Attila might well be the heaviest guilty pleasure in existence. In their 10 year tenure the four piece (front man Fronz especially) have taken joy in being as divisive as possible within the remits of metalcore. In fairness, it's lead to the band garnering an audience who seem openly prepared to stick with them through thick and thin - a trait most outfits in alternative music would probably die for.
The atmosphere insides Birmingham's Asylum Venue sits somewhere in between awe filled gazing and a jovial punch up, as tonight's support band Veil Of Maya sit on almost the complete opposite end of the spectrum to Atilla's musical output. While the gelling of the two may seem like an incompatible exhibition on paper - the mix of technician based efficiency with crooked tooth aggression moulds together well on a cold evening in the nations second capital.
Veil Of Maya  are effortless in their flamboyant delivery of technical metal meets prog metalcore. Their proficiency as they burn through 'Whistleblower', 'Nyu', and 'Leelo' is particularly impressive, but vocalist Lukas Magyar's effortless pitch changes throughout is what truly implodes the scenery. 'Pool Spray' and fan favourite 'Mikasa' add shimmers of titanic choruses and mind blowing riff assaults to proceedings, but the fact is: the crowd were won over the second Veil Of Maya took the stage - their set just confirmed their sonic brilliance.
As you'd expect, the tone shifts somewhat for Attila  who at the very least: bring a party atmosphere. It's a difficult set to pick apart, as front man Fronz undoubtedly has a noteworthy stage presence (and a bludgeoning growl to boot), but elements of what's on show here feel out of place in 2019. Whether it's the vocalist asking why girls weren't throwing their bra's on stage, or some of the gimmicky textures that grind throughout most of the set: the band are as polarising as you'd expect in a live setting.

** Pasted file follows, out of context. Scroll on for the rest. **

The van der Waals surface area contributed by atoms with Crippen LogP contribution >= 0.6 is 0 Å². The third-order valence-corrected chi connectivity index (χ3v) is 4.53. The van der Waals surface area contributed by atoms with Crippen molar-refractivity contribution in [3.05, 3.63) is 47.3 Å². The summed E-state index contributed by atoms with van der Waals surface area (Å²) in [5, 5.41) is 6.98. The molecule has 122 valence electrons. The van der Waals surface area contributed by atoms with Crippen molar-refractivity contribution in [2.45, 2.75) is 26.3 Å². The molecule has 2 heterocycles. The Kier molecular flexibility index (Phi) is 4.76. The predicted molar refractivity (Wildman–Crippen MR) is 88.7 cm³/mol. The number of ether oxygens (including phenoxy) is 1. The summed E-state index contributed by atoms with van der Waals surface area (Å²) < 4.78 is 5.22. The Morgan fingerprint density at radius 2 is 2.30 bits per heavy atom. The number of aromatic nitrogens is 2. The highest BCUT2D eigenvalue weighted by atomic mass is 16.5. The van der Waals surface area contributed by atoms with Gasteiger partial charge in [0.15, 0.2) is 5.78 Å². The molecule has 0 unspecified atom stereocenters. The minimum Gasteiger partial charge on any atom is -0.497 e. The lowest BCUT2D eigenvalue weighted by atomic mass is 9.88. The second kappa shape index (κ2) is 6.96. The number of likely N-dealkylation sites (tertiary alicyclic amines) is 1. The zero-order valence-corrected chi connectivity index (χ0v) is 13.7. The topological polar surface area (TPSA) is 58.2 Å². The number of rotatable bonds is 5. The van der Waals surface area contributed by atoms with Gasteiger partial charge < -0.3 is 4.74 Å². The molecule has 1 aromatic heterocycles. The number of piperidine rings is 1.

With that said, there's much more adoration from the crowd than contempt here, and tracks like the rhythmically putrid 'Villain' and 'Subhuman' summon mosh pits galore. But it's bland lyrics like "I don't give a fuck I'm already at the top" on 'Moshpit' that snap you back into reality. It's a shame too - as the low ended 'Proving Grounds' and 'Party With The Devil' hit with such a force you can often excuse any ill-advised behaviour that surrounds them.
Attila's whole stance is summed up by encore track 'Pizza' - a song dedicated to Fronz's great disdain for pineapple's on the fine Italian cuisine. As the front man struts on stage with pizza, and soon to be pineapple in hand - you realise that more than anything else, Attila play perfectly to their target audience. The crowd chants for pizza, and they get it - Fronz launches the meal into the crowd before dropping into his low end growls, purists are likely to hate it: and that's probably the whole point.
You'd be brave to suggest that Attila are nothing but clueless jokers with breakdowns. As they may play the nonchalant fools at time, but the fact is: we have a band here that know exactly what their target audience wants, and they give them it. If you came here hoping to find patterned metalcore played with a purpose you're in the wrong place, if you're after a party atmosphere with some breakdowns: come on in.